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Re: smc connection problem
I think that you may use one of these options
1. Use the below username and password to login to the GUI of the router as the administrator
2. In case that this does not work, you may want to reset the router settings to factory default. To reset press and hold reset button on back panel for at least 30 seconds -- all front pannel LEDs will come on when unit is reset. Default router IP address is "192.168.2.1" or "192.168.2.1:88".
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1. check with you ISP to get a line condition it could be a physical issue at the drop if it is a DSL line. If it is a cable connection it could be what is called a collision effect. 2. If you have your unit by any electronics or if your location of your router is near a device that will interfere with the signal this could be the issue. 3. Check with Vonage and see if there is an IP conflict give them the experience that you have with all details and have them check there server. this could be the issue. There server could be dropping packets due to capacity overload or a major switch issue. 4. check the manufacturers website for firmware updates for you router.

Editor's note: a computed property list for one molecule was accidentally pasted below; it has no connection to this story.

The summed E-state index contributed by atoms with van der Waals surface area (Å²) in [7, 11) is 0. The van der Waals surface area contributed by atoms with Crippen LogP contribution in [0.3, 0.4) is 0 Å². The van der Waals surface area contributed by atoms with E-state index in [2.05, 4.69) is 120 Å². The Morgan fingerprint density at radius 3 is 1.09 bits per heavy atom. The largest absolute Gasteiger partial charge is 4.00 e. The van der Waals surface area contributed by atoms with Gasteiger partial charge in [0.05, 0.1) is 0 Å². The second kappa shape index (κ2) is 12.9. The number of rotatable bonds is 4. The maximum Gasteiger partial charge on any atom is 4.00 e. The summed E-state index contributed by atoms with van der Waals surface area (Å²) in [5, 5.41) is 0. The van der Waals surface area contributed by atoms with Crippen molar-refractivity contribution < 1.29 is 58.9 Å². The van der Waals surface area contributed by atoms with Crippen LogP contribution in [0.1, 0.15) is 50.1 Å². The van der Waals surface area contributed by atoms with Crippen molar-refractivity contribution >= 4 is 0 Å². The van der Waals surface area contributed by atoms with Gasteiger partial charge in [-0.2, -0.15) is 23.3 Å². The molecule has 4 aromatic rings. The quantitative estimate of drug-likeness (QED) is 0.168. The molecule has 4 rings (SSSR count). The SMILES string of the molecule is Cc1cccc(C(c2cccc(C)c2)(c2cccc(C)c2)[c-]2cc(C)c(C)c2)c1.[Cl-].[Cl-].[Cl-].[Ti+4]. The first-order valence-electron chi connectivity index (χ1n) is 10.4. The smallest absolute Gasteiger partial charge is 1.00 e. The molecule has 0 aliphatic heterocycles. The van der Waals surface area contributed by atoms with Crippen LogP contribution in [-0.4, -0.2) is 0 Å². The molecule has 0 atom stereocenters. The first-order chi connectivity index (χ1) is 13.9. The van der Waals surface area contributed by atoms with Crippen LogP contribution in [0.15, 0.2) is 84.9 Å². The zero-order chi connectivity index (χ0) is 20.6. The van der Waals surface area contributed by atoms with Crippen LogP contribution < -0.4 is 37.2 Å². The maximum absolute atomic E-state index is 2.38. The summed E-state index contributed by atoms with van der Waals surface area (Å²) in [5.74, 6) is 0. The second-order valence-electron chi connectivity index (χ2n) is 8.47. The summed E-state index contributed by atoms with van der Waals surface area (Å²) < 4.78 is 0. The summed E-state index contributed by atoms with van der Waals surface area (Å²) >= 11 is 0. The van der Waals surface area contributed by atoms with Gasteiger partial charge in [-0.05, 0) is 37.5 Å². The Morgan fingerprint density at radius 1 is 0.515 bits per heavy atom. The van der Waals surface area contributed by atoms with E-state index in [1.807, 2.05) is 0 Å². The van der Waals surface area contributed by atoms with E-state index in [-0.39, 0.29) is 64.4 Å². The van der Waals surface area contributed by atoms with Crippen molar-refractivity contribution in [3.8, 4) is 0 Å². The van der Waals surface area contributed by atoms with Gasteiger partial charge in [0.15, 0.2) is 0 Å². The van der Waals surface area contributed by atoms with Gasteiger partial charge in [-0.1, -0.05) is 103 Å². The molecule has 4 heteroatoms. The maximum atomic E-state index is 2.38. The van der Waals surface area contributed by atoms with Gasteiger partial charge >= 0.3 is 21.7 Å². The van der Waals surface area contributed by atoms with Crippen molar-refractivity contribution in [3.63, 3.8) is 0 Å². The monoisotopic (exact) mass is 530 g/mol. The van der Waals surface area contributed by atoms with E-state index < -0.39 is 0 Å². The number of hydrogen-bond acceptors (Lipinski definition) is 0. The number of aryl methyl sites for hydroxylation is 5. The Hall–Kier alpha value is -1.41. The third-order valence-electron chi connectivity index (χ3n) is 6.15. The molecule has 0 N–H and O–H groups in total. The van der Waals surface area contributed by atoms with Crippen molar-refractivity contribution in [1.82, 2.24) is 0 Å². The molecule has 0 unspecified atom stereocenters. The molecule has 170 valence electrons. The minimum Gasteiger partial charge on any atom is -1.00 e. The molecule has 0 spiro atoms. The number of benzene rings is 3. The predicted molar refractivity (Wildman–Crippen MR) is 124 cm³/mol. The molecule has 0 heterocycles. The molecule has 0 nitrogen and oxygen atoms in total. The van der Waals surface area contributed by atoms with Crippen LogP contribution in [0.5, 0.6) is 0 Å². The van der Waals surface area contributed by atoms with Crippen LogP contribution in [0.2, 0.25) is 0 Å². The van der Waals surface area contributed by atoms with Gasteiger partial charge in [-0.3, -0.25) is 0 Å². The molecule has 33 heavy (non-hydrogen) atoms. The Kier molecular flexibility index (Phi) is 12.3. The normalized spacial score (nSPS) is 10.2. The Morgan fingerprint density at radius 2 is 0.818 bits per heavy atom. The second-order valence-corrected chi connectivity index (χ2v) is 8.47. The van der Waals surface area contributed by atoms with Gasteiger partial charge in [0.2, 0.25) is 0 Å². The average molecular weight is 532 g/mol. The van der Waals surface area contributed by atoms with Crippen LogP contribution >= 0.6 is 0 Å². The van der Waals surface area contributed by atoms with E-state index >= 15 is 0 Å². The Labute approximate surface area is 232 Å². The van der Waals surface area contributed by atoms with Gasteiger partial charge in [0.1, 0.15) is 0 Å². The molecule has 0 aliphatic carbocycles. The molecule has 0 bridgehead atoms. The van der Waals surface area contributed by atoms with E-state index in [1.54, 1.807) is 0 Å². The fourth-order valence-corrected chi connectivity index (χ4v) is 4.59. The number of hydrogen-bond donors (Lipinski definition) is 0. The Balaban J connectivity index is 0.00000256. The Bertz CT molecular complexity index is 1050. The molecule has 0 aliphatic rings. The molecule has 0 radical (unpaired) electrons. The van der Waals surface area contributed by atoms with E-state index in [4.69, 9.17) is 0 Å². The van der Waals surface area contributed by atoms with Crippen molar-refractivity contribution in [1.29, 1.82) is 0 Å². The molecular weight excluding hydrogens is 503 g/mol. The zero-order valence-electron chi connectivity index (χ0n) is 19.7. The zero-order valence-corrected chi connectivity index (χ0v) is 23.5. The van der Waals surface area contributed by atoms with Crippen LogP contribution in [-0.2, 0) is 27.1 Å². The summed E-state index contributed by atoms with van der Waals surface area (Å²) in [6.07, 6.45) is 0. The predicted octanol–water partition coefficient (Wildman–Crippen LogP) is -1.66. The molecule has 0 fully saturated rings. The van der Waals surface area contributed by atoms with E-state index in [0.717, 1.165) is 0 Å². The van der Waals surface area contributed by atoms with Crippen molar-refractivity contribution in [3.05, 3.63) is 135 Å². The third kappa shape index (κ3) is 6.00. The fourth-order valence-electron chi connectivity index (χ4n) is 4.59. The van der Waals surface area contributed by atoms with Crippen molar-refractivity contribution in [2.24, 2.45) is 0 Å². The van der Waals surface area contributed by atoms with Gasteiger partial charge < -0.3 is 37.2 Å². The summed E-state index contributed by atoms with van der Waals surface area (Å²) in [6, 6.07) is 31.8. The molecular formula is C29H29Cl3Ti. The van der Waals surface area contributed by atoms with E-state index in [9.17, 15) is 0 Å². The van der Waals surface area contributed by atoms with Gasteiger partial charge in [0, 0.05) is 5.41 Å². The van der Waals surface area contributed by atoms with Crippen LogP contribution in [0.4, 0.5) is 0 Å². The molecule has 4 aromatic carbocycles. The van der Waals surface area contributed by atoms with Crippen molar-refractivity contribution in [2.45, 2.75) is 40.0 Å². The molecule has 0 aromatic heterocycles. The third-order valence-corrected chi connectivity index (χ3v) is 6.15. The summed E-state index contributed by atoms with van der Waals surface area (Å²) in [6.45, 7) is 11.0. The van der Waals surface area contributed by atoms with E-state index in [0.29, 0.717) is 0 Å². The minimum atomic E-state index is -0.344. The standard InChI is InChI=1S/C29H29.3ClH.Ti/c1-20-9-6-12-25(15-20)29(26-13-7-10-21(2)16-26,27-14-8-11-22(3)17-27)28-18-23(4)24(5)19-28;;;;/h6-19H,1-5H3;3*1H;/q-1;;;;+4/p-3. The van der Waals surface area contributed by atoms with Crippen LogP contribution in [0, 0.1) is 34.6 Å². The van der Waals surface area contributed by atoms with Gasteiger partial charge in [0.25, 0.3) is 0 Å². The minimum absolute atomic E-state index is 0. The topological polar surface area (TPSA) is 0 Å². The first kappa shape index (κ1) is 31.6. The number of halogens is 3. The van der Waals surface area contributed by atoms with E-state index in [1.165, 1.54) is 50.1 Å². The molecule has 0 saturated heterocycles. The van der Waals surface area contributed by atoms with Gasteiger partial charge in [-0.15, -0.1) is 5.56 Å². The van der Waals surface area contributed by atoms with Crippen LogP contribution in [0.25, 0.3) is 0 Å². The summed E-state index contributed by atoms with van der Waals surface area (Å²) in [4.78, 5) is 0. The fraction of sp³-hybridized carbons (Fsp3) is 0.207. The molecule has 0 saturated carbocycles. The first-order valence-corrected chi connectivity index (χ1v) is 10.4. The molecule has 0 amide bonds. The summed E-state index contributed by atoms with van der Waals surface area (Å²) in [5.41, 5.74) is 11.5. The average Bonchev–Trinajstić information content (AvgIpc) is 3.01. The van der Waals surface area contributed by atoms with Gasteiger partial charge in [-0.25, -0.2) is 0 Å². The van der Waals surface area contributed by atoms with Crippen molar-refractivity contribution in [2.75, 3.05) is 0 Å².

The final solution is a factory reset of your router. You can do a factory reset by logging into the router using you browser. Go to the settings and perform a factory reset
If you forgot the router password, you ill have to do a factory reset by locating a small hold on the back of the router and insert the tip of of paper clip for about 10 seconds while the power is on. The router will be reset to out of box status and then you can ssets-up form scratch.
To Configure the Router with Internet Access
Connect to one of the wireless router/access point's LAN Ethernet ports, turn off its DHCP server, and give the wireless router a static IP on your LAN:
Connect a PC directly to a LAN port on the wireless router with an Ethernet cable.
Power on the wireless router/access point.
Reboot the PC.
Log in to the wireless router though a browser. (Usually 192.168.1.1, with User Name = admin and Password = password, unless you changed them from the defaults).
Go to the LAN IP menu and disable the wireless access point’s DHCP server by unchecking Use router as DHCP server.
Select LAN IP, and change the IP to 192.168.1.99.
Click Apply to save the settings. You will lose the connection to the wireless router/access point , since its IP changed.
Log in to the wireless router/access point with the URL: http://192.168.1.99
Connect one of the wireless router's Local (LAN) ports to your existing network.
This completes the wireless router/access point configuration.
You can now log in to the wireless router/access point at its new address of http://192.168.1.99 and configure wireless features such as WEP and Access Control List